With AMD not making processor anymore, a restructured company or a secondary entity, would have no obligations to a cross licencing agreement. What this enables the company to do is charge Intel a royalty for the x64 licence and considering Intel's sales, this is potentially big money. Proof of this, is looking how much Intel paid Nvidia for the licencing agreement for their GPU patents. Considering how integral x86 64 is, this is likely to be bigger than Nvidia's payout.

A pseudo AMD with a hollowed out CPU production is potentially a valuable and profitable company and something creditors would not be hesitant to take on because their is little risk and the rewards could potentially recoup the losses from AMD going bankrupt.

What I am proposing would put AMD into a position that would allow them to either sink or swim based on whatever they can do with the extra 500-700 million per year that is freed up by rearranging their debt service from an interest model that has no respect for productivity into a model that allows them access to the cash they generate off what they are actually doing.

edit - A bankruptcy filing doesn't mean liquidation. It would simply be a debt restructuring that would need to be fair to secured creditors and necessary to AMDs survival.
Quote:
Originally Posted by Defoler View Post

Your suggestion has pretty much zero chance to ever happening.
First because debt owners most likely own stock options and part of the board, and they will never allow AMD to just write off a 2B$ debt, and will most likely be happy to cut AMD out and divide their assets and patents which will be worth those 2B$ easily over time.
Secondly, because the chances of AMD being bought is much higher than this ever happening. Unless they plan to cut AMD into 3 pieces (graphics, processors, everything else), and just sell off one of the parts. And since they run out of everything else to sell, they will only have 2 options.

I thought I was sufficiently disdaining of the debt holding interests in my first post but the real problem is two fold, even excluding bondholder influence on AMDs BoD. Bankruptcy could force the write down in exchange for the royalty company as compensation for lost capital. Bond holders wouldn't like it but it could be done. The intransigence would come from AMD losing the ability to tap the short term markets for normal operations which makes this solution a bitter solution for both parties and mutually disagreeable solutions are usually the ones with the best grounding in practicality.

I think that kind clarifies what I intended and covers the contravening bits of feedback. If I missed anything I apologize.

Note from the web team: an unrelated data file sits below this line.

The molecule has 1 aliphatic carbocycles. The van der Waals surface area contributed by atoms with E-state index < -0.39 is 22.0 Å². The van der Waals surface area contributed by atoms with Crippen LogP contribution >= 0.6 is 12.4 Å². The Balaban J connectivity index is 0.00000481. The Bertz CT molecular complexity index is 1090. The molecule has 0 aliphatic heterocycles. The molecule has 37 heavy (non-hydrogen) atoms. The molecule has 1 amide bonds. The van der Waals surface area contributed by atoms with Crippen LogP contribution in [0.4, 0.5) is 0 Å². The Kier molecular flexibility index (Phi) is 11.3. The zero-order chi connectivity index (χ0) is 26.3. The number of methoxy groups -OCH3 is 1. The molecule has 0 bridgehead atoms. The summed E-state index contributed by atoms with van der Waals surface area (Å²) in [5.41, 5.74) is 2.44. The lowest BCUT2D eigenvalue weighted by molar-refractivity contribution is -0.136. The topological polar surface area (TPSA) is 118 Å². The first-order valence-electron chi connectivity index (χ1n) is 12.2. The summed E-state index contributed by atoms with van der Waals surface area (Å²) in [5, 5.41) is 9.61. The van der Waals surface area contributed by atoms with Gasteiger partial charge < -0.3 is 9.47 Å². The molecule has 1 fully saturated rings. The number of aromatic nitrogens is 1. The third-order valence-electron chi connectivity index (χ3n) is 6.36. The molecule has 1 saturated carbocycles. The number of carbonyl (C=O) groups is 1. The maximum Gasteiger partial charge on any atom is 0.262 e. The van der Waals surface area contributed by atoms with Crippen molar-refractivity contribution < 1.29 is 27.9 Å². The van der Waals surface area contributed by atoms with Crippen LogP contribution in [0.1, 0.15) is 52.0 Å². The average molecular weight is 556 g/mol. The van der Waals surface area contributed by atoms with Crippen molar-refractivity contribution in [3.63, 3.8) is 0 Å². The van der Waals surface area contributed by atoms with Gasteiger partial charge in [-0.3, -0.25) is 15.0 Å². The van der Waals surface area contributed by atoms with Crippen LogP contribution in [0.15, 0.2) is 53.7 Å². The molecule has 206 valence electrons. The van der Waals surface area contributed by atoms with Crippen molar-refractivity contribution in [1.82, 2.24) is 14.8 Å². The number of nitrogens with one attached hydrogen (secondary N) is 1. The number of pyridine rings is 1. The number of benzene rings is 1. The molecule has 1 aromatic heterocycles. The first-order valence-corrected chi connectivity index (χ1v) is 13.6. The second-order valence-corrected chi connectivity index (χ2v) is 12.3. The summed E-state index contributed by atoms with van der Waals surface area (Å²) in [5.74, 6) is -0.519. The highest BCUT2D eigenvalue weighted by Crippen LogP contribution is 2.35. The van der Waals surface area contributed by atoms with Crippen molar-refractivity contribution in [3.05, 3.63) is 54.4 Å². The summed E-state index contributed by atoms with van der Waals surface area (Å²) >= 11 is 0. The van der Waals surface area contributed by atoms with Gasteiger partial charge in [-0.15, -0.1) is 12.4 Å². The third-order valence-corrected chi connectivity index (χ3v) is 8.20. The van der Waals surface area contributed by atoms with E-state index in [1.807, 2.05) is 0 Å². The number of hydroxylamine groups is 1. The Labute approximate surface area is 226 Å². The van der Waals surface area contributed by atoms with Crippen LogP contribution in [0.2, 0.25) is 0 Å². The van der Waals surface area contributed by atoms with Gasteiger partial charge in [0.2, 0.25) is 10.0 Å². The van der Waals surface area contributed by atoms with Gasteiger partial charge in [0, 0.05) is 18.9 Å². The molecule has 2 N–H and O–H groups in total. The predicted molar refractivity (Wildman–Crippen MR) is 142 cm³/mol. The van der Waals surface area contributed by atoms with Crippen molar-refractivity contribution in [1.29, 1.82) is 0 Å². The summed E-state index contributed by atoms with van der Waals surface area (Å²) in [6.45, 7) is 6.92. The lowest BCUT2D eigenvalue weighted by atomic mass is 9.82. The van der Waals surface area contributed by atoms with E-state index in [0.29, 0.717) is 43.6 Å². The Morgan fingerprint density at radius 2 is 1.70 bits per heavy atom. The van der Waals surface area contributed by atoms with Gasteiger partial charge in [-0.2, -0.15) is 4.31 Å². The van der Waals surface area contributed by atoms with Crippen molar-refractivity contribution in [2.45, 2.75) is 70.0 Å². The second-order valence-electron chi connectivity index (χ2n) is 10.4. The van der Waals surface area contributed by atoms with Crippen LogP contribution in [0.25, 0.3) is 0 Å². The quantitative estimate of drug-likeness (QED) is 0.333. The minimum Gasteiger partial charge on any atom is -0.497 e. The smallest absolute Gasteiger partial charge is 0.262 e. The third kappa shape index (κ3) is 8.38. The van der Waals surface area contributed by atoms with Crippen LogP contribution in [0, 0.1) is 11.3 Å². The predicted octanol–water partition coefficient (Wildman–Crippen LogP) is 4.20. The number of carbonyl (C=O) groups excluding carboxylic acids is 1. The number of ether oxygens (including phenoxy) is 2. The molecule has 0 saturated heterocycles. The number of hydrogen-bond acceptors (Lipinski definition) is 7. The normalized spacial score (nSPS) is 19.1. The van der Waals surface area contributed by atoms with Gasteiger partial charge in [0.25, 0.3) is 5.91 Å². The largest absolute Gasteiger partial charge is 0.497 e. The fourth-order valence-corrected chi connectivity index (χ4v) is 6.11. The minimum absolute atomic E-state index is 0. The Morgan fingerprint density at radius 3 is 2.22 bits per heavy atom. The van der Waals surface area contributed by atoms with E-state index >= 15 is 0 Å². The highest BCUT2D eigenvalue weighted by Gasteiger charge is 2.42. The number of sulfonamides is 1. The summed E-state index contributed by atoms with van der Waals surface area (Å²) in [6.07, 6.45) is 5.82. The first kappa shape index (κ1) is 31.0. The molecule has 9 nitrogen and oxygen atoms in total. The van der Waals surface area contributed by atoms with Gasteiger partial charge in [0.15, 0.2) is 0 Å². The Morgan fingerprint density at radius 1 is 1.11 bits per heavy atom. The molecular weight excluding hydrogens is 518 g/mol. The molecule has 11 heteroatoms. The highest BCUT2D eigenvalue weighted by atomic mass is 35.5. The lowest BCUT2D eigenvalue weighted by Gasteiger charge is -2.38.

Edited by dave12 - 1/31/16 at 5:59am
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post #139 of 173
This topic got me interested in taking a preview of AMD's 3Q balance sheet. I never realized that it was this bad. By no means do I ever wish bad on folks, but it's running at a negative shareholders' equity (i.e., negative book value). While book value is not the be all end all of the value of a company (true market value is a determinate), but negative book value is not a good starting place.

Most companies that do file for bankruptcy - the first thing they cite is amount of liabilities against assets. Generally (and very generally) when liabilities exceeds assets that is often used as cause of pre-packaged bankruptcy - difficulty or unable in meeting its liabilities.

In very general terms, you want your return on assets (ROA - the return from the left side of the balance sheet) to exceed your weighted average cost of capital (WACC - the right side of the balance sheet). Otherwise you are destroying equity value, which seems to be happening.
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post #140 of 173
You are correct in saying that a pre packaged solution can likely work (maybe no other options). You see it in the mid-cap oil and gas drillers today. They are going into a pre planned bankruptcy with debtor in possession creditors ready to support them through the reogranization. They are also swapping current debt for equity, lower par debt with equity kickers, or other debt with higher coupon with security (if they were unsecured before).

Either way, the original debt holders won't receive 100 cents on the dollar of their original investment.